On the chilly morning of January 1st, 1856, a woman begins a diary to document the happenings of her daily life. Through a measured yet poetic recounting of the mundane events of her morning, the audience is introduced to Abigail (Katherine Waterston), the main character of director Mona Fastvold’s sophomore feature, The World to Come. Adapted from the short story by Jim Shephard, The World to Come follows the tender hurricane of a romance between Abigail and Tallie (Vanessa Kirby).
Film has been my sanctuary for many years, and continued to be in 2020, arguably more so than ever. When the world was a scary place to be, I turned to the big screen (or more accurately, my laptop screen). This year, I learned a lot about myself and exactly where my passion lies, which is in studying film history.
Every holiday season brings a new batch of delightful Christmas movies to watch with the family. The Christmas film genre delivers holiday cheer to big and small screens alike without fail every year. Whether these twinkling movies are delivered via a theatrical release, streaming service premiere, or air on television, nearly all of them have one thing in common: straight people. Clea DuVall is here to shake the heterosexual table with her sophomore feature film Happiest Season.
FX’s latest venture into the middle of the 20th century, Mrs. America, follows the battle to ratify the Equal Rights Amendment and the opposing fight to halt it led by conservative leaders such as Phyllis Schlafly. While episodes four, five, and six focus on the threatening rise of ultra conservative, right wing American politics. As conservatism in the United States gained popularity, the pressure to ratify the ERA increased. The successful ratification of the Equal Rights Amendment would ha...
FX’s newest period miniseries Mrs. America follows the fight to ratify the Equal Rights Amendment and the conservative opposition to it. The first three episodes explore the lives of Phyllis Schlafly, Gloria Steinem, and Shirley Chisholm at the beginning of the ratification process. In these first three episodes, conservative Phyllis Schlafly builds her army of housewives who oppose the ERA. Steinem, Chisholm, and other fellow feminists attend the 1972 Democratic National Convention.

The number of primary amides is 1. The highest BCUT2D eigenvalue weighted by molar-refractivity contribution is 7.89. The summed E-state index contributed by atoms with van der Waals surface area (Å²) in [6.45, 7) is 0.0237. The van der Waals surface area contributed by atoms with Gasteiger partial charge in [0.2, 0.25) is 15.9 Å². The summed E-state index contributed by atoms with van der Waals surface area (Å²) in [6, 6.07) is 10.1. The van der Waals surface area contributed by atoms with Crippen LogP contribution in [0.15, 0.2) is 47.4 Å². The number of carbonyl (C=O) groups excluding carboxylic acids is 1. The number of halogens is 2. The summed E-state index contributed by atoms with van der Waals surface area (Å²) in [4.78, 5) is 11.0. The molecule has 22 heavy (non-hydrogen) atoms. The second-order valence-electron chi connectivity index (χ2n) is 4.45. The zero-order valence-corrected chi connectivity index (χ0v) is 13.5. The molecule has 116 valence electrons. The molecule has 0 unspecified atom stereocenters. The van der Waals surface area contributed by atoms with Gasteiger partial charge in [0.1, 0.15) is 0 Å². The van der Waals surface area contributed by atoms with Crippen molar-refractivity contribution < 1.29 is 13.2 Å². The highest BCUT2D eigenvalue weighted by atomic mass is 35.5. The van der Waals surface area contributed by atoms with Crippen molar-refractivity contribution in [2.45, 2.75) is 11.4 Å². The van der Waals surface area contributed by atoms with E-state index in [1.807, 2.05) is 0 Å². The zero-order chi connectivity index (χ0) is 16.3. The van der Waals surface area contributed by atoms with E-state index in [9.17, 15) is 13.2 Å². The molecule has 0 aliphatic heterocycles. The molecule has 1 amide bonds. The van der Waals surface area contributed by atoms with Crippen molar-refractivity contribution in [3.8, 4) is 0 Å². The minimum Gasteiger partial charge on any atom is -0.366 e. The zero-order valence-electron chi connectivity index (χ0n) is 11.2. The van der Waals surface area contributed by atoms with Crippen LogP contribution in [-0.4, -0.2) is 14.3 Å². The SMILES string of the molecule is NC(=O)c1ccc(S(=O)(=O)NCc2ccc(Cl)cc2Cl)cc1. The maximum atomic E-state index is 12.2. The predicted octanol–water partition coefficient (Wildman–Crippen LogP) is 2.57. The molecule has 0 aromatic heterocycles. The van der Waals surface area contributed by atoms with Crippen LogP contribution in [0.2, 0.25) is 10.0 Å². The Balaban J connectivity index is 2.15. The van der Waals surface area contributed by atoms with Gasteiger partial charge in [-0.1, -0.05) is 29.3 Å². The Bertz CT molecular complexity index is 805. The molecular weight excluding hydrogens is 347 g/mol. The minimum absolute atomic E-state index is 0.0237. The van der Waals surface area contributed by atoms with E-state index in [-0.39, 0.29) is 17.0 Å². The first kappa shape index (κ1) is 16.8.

I vividly remember falling in love with music for the first time in the front seat of my Mom’s silver Toyota Sienna on the way to my lacrosse practice in 7th grade. I plugged my iPod touch 5th generation into the aux cord and played this new favorite song of mine, Ribs by Lorde.
I tried to explain to my eager to understand mother why this song about losing youth rang so true to her 13 year old daughter. Despite her efforts, she didn’t get it, and to be fair I don’t think I quite did either.
With threat of nuclear attack, the controversial Vietnam war, and the fight for social justice for many oppressed groups, the 1970s were a lively time in American politics. The Democrat and Republican parties both changed substantially in the aforementioned decade, with social causes such as second-wave feminism and the divide they brought leading the development of parties.
While taking a look at my recent Letterboxd history a few weeks ago, I had a personal realization: romantic period dramas with a female protagonist are my absolute favorite stories. As embarrassing as it feels to admit to my passionate love of a type of film that is often considered to be cheesy or purely made for entertainment value, I find great comfort in a strong leading lady juggling the complexities of love and womanhood while wearing beautiful dresses.
From the beginning, Lorene Scarfaria’s 2019 crime dramedy Hustlers seemed to have just about everything going against it. On paper, a strange mish-mash of a cast (including Cardi B and Riverdale sweetheart Lili Reinhart) doesn’t make sense for an ensemble stripper film. On top of the cast, the film is led by a smaller director largely known for indie-comedies, so it’s no surprise that the cast and crew raised many brows of film lovers.
Hustlers, inspired by a 2015 article published in New Yor...
The opening shot of Sebastián Lelio’s eighth feature film, Gloria Bell, finds its eponymous character alone in a pulsing, neon-lit club, surrounded by movement and flashing lights. The camera zooms slowly to meet its main character as she takes a sip of her martini while staring longingly into the crowd. It is often said that a film’s first shot is the most important as it tells the viewer what they are investing their time in. Gloria Bell is a textbook example of this.
Richard Linklater’s most recent exploration into family dynamics, Where’d You Go, Bernadette, drowns in loose ends and oversimplification. Maria Semple’s 2012 novel of the same name was too rich for even some of the biggest names in Hollywood to successfully adapt.
From the first scene, the film deliberately forgoes the compelling mystery that drives its source material. Ironically, the title title card tells us exactly where Bernadette went.
Book to screen adaptations don’t necessarily need ...